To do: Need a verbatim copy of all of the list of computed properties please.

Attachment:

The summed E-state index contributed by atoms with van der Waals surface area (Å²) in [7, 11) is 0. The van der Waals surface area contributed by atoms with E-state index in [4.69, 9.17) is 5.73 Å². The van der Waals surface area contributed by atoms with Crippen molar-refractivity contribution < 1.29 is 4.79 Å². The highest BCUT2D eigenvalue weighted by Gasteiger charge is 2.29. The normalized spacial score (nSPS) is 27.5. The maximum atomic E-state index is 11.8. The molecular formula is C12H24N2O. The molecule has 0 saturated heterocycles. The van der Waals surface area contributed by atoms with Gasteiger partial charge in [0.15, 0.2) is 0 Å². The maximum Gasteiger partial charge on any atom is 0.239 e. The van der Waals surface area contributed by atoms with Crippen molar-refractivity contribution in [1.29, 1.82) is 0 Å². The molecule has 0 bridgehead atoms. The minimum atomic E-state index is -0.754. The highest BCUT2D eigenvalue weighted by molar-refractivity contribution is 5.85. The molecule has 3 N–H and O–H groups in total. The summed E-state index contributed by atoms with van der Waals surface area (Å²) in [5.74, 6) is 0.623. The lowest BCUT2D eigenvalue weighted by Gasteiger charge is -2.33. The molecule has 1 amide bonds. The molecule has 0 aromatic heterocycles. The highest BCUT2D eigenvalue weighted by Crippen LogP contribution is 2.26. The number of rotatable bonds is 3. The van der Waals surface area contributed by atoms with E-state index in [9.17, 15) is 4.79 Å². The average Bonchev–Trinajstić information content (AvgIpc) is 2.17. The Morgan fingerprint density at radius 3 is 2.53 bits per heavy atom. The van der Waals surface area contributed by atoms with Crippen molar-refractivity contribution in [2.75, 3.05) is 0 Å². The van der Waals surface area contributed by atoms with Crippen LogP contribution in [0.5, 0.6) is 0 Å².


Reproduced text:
The summed E-state index contributed by atoms with van der Waals surface area (Å²) in [7, 11) is 0. The van der Waals surface area contributed by atoms with E-state index in [4.69, 9.17) is 5.73 Å². The van der Waals surface area contributed by atoms with Crippen molar-refractivity contribution < 1.29 is 4.79 Å². The highest BCUT2D eigenvalue weighted by Gasteiger charge is 2.29. The normalized spacial score (nSPS) is 27.5. The maximum atomic E-state index is 11.8. The molecular formula is C12H24N2O. The molecule has 0 saturated heterocycles. The van der Waals surface area contributed by atoms with Gasteiger partial charge in [0.15, 0.2) is 0 Å². The maximum Gasteiger partial charge on any atom is 0.239 e. The van der Waals surface area contributed by atoms with Crippen molar-refractivity contribution in [1.29, 1.82) is 0 Å². The molecule has 0 bridgehead atoms. The minimum atomic E-state index is -0.754. The highest BCUT2D eigenvalue weighted by molar-refractivity contribution is 5.85. The molecule has 3 N–H and O–H groups in total. The summed E-state index contributed by atoms with van der Waals surface area (Å²) in [5.74, 6) is 0.623. The lowest BCUT2D eigenvalue weighted by Gasteiger charge is -2.33. The molecule has 1 amide bonds. The molecule has 0 aromatic heterocycles. The highest BCUT2D eigenvalue weighted by Crippen LogP contribution is 2.26. The number of rotatable bonds is 3. The van der Waals surface area contributed by atoms with E-state index in [9.17, 15) is 4.79 Å². The average Bonchev–Trinajstić information content (AvgIpc) is 2.17. The Morgan fingerprint density at radius 3 is 2.53 bits per heavy atom. The van der Waals surface area contributed by atoms with Crippen molar-refractivity contribution in [2.75, 3.05) is 0 Å². The van der Waals surface area contributed by atoms with Crippen LogP contribution in [0.5, 0.6) is 0 Å².